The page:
In Dirty Wars, Investigative journalist Jeremy Scahill is pulled into an unexpected journey as he chases down the hidden truth behind America’s expanding covert wars. The journey took Scahill and our director and cinematographer Richard Rowley to Somalia, Yemen, Afghanistan, and Kenya. While they are both experienced unembedded journalists, and have reported from war zones for years, the security risks were significant. We also had to protect footage — and protect sources, including an anonymous insider from with the secretive world of U.S. Special Forces who appears with his identity disguised in the film.
In the end, we were able to get insurance through a bank in England, but not after other insurance companies had turned us down.
Kindle Project also made it possible for us to finance our film entirely independently. As producers of the film, one of our main goals was to give Scahill and Rowley complete editorial independence, allowing them to tell the story how they wanted to tell it, without compromise. We also wanted to ensure that whenever we were in a position to bring the film out in the world — as we will be doing in 2013 — we can make decisions based on how we can reach the widest audience and have the greatest educational impact, not based on financial considerations.
Filmmaker Richard Rowley of Big Noise Films (Fourth World War, Zapatista) first met investigative journalist Jeremy Scahill when they were working in the war zones of Iraq and Afghanistan. Both had worked for independent broadcast outlets and international networks reporting on overlooked stories in the wars there and in other countries. After the breakout success of Scahill’s book Blackwater, which became a New York Times and an international bestseller and thrust Scahill into the media spotlight, Rowley and Scahill collaborated on a short film, Blackwater’s Youngest Victim, about the deadly Nisour square Shooting in Baghdad in September 2007, in which mercenaries of the Blackwater company killed seventeen civilians, including nine-year-old Ali Mohammed Hafedh Kinani.
Around the time of the film’s release, in 2010, Scahill was in the planning stages of a new book-length project, exploring the expansion of covert wars and the rise of the secretive extremely powerful Joint Special Operations Command (JSOC). Scahill had been approached by filmmakers about making a feature film or documentary based on Blackwater after the release of the book in 2007, but this time, Scahill didn’t want to wait until the end of the book writing process to explore the filmmaking possibilities. He turned to Rowley to working alongside him from the outset in the course of his investigation.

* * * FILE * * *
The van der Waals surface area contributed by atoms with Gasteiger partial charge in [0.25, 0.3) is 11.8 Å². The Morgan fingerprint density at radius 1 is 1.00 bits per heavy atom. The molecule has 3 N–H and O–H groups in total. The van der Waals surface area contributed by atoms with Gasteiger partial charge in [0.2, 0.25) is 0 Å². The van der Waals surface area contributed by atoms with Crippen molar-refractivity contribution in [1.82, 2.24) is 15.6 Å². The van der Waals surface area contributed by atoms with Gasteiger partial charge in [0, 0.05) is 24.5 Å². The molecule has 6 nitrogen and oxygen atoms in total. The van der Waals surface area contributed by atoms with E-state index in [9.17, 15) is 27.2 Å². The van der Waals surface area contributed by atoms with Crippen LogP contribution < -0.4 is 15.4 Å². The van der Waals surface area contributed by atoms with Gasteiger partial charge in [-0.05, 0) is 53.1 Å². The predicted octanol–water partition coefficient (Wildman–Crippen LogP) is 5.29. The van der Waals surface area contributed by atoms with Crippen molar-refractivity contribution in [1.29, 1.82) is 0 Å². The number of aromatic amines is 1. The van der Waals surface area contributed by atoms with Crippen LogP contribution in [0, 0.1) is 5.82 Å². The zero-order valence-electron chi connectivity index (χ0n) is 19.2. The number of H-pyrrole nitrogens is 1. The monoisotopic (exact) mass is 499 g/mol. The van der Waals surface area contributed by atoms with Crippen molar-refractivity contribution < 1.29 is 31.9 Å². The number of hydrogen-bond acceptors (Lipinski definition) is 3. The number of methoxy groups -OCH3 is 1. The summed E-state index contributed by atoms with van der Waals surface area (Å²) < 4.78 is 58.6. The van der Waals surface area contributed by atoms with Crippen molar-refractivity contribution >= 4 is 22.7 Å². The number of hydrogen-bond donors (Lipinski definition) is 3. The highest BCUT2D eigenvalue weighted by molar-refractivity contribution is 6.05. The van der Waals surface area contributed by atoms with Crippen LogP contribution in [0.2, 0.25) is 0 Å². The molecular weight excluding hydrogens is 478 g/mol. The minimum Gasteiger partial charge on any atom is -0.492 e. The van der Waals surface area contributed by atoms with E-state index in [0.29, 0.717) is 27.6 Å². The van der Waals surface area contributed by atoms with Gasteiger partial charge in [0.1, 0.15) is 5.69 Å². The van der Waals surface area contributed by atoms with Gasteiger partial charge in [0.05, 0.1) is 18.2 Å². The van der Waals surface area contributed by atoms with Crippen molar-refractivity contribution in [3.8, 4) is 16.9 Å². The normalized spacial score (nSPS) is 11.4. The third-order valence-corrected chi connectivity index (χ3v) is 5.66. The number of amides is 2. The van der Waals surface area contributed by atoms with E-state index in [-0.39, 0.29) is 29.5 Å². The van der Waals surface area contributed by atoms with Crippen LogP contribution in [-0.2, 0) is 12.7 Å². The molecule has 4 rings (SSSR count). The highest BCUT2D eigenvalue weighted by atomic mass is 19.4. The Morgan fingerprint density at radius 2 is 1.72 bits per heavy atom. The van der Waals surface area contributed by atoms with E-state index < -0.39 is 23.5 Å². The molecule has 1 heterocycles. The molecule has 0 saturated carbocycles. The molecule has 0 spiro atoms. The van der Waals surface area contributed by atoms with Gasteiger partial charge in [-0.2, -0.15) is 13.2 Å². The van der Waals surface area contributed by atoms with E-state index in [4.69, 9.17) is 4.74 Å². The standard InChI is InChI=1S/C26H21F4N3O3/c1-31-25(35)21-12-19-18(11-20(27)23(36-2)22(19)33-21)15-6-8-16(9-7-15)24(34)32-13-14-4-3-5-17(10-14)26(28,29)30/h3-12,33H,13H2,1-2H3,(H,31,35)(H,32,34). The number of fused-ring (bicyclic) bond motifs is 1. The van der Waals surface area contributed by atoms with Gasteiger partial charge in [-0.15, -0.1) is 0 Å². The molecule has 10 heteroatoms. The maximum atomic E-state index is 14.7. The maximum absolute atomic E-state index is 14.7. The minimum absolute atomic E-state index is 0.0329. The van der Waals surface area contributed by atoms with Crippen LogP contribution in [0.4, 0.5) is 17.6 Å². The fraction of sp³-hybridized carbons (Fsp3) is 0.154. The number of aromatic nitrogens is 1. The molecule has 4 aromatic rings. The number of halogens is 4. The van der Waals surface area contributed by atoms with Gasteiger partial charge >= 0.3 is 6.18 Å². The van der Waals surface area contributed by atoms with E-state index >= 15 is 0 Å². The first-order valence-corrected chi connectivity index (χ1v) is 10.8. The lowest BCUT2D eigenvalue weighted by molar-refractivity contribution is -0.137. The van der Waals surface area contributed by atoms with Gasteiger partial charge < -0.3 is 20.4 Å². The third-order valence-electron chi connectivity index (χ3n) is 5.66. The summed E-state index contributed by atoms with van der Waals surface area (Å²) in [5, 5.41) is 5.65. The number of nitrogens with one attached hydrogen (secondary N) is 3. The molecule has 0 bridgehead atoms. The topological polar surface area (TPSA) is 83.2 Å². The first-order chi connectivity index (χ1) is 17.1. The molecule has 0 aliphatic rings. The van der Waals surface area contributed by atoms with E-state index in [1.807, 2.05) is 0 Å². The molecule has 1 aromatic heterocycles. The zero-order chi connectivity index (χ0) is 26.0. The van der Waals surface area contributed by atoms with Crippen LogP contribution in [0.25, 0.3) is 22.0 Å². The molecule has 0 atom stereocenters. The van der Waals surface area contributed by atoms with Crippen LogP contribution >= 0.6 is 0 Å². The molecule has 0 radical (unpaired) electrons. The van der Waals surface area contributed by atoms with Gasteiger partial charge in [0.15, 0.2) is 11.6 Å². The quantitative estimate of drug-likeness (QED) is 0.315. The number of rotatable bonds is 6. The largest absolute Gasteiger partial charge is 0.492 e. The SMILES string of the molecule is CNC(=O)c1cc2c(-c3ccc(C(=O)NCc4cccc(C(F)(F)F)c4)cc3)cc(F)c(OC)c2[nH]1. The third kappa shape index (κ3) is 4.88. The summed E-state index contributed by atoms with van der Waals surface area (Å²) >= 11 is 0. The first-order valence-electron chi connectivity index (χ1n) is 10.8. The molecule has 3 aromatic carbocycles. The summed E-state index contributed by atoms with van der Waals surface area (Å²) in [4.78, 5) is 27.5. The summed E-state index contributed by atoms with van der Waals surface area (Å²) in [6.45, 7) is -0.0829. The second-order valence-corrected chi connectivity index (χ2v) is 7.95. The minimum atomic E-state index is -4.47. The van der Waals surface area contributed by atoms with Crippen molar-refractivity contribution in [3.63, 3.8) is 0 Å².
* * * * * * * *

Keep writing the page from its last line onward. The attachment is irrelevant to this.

Many fine documentaries have been filmed as a companion or interpretation of a work of nonfiction writing. But Scahill and Rowley set out with a different goal: not to make a documentary based on the forthcoming book Dirty Wars, which will be published in April 2013, but to make a film that stood entirely in its own right, using all of the power of the documentary form. This is not a film of a book. Nor is the book based on a film. They are different lenses into a compelling, complex story that cannot be fully explored in either genre alone.
As Rowley notes, “The film that will premiere at Sundance looks and feels nothing like the film we set out to shoot.” But in the end — thanks to the help of Kindle Project and a few other vital allies — all of us who worked on Dirty Wars feel we have found a way to tell the story we wanted to tell.